Bicycle rush hour in Utrecht. Photo credit: Greg Raisman
Walk Score is the well-known “go to” site to check how walkable neighborhoods are. Given the ever growing popularity of bicycling in cities it may come as no surprise that the makers of Walk Score recently started Bike Score, which functioning similar to its sister site, rates how bikeable neighborhoods are.
Atlantic Cities covered the launch back in May, and the site remains in beta form, though Bike Score is well worth checking out if you haven’t yet! The Bay Area’s own San Francisco topped the list, ranked as the 3rd most bikeable city from the 10 listed.
Can More Bay Area Cities Make The List?

As the site continues to develop, the public can request cities to be added  and ranked. Do you think any other strong cycling Bay Area cities should be added to site?

Peer to Peer Bike Share Hits the Bay

Public bikesharing programs are sweeping cities coast to coast as part of the growing revival of bicycling for transportation in the U.S. Here in the San Francisco Bay Area, cities like San Francisco are pushing for these kind of popular programs and there is even talk of a Bay Area wide bikeshare program to make the service more accessible and seamless to the public for their daily needs, whether it be to get to a meeting, a doctor’s appointment, the bank or cafe’.
DC Capital Bikeshare
A DC Capital Bikeshare station in Arlington Virginia. Photo credit: James D. Schwartz
Bikeshare is also a great service for those that might just need a bike for a short period like visitors and tourists. Oftentimes when we travel great distances we do so by plane or train which means we arrive at our destinations without a ready way to get around the city we’re visiting. Bikeshare provides a cheap, accessible way to get around.
So what if you’re curious to get a taste of a bikeshare experience but can’t wait for a city sanctioned program to get off the ground here in the Bay? Well, lucky you– the New York City based website Spinlister that helps coordinate peer to peer bikesharing just arrived in the Bay Area!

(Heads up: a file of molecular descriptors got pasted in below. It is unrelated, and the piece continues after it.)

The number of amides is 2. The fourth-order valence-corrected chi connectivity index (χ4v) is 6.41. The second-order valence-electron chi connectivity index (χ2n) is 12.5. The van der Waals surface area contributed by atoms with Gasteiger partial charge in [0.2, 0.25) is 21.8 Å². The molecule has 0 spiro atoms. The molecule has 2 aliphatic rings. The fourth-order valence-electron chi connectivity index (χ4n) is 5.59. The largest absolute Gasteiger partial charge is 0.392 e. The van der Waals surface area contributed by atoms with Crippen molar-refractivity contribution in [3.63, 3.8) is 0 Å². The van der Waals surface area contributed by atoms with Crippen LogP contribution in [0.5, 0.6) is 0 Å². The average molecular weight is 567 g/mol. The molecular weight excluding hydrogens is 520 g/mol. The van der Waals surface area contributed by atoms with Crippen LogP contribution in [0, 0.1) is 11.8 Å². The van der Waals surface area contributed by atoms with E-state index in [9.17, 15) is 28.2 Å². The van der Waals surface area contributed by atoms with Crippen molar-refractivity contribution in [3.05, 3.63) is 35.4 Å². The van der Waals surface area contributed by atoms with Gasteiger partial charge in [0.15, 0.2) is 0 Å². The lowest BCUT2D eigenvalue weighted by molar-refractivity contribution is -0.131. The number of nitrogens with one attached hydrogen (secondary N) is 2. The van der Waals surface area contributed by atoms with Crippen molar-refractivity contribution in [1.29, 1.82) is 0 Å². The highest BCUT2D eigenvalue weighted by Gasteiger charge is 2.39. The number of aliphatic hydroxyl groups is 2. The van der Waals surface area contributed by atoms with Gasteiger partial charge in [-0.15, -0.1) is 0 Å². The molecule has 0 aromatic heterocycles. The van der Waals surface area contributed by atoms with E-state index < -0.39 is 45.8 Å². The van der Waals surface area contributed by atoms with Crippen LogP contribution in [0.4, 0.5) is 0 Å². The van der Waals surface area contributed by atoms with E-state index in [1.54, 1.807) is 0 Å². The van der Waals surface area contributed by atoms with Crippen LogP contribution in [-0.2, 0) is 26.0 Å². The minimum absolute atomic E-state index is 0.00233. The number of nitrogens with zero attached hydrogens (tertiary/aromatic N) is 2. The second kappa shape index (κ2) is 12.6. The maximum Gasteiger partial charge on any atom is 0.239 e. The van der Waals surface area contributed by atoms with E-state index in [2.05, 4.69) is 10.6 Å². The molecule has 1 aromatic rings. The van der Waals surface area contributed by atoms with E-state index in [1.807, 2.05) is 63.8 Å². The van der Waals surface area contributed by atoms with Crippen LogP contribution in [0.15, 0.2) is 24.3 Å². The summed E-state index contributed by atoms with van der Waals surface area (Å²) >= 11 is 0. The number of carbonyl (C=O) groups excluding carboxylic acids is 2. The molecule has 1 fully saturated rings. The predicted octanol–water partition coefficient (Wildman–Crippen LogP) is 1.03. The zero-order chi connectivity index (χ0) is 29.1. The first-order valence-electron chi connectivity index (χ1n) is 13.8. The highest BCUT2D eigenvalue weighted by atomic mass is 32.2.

Maybe you have a bike, or several bikes that you’d be willing to loan for a day, or week? Much like peer to peer carsharing, Spinlister offers an opportunity for you to make money off your spare or seldom used bike(s) when you don’t need or use it.
Sounds like a win-win doesn’t it? If you feel like you could benefit from a peer to peer bike share, check out Spinlister or read more about Spinlister in this recent a 7×7 SF article.
 

A Bike Friendly Bay Area

The League of American Bicyclists recently announced their annual ranking of the top 50 bicycle friendly cities in America and the Bay Area has four bike friendly cities that made the list!
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Children enjoying bicycling to school in San Francisco. Photo credit: San Francisco Bicycle Coalition
The Bay Area cities that made the League’s top 50, with recent bicycling ‘Claims to Fame’, are…
Oakland, ranked 40th

Eighteen miles of new bike infrastructure in 2011 included downtown bike lanes connecting to the burgeoning Uptown area, and 40 more miles are planned in 2012

San Jose, ranked 29th

Projects for 2012 include a 6-mile Guadalupe River Trail extension, an inaugural bike boulevard, and membership in a five-city regional bike-share initiative

Sacramento, ranked 25th

The 30-mile American River Bike Trail, signature bike racks bearing the city seal that designate bike-friendly businesses, and free urban-cycling-skills classes.

San Francisco, ranked 8th

The [city’s bicycle infrastructure] innovations led to a 71 percent increase in bike trips over the past five years and moved the city closer to its goal of a 20 percent cycling mode share by 2020.

The Bay Area was the most well represented region in the rankings and cities throughout the Bay are continually working to make bicycling safer and more pleasant. Visit the League of American Bicyclists website to check out the full list of the top 50 bike friendly cities.
Note: Smaller cities like Berkeley and Davis are bike friendly but were not included because they didn’t meet the ranking’s minimum population requirement.
 

BART's New Bicycle Plan Open For Comments!

Do you ride your bike to catch the BART as part of your commute? Are there improvements that BART could make at stations to better accommodate and encourage bicycling?
If you answered ‘yes’ to either of these you may want to take a look at BART’s new draft bicycle plan. Currently approximately 4% of passengers arrive at BART by bicycle, and BART would like to see that figure jump to 8% by the year 2022– a significant portion when considering bicycling makes up about 1% of travel nationally and currently hovers around 3.5% of trips in bicycle friendly San Francisco.
Day 266/365 - Get out of your car!
BART Bicycle Parking. Photo Credit: Victoria Shephard
BART’s current bicycle plan draft marks an update from an earlier plan adopted in 2002 with the stated purpose twofold: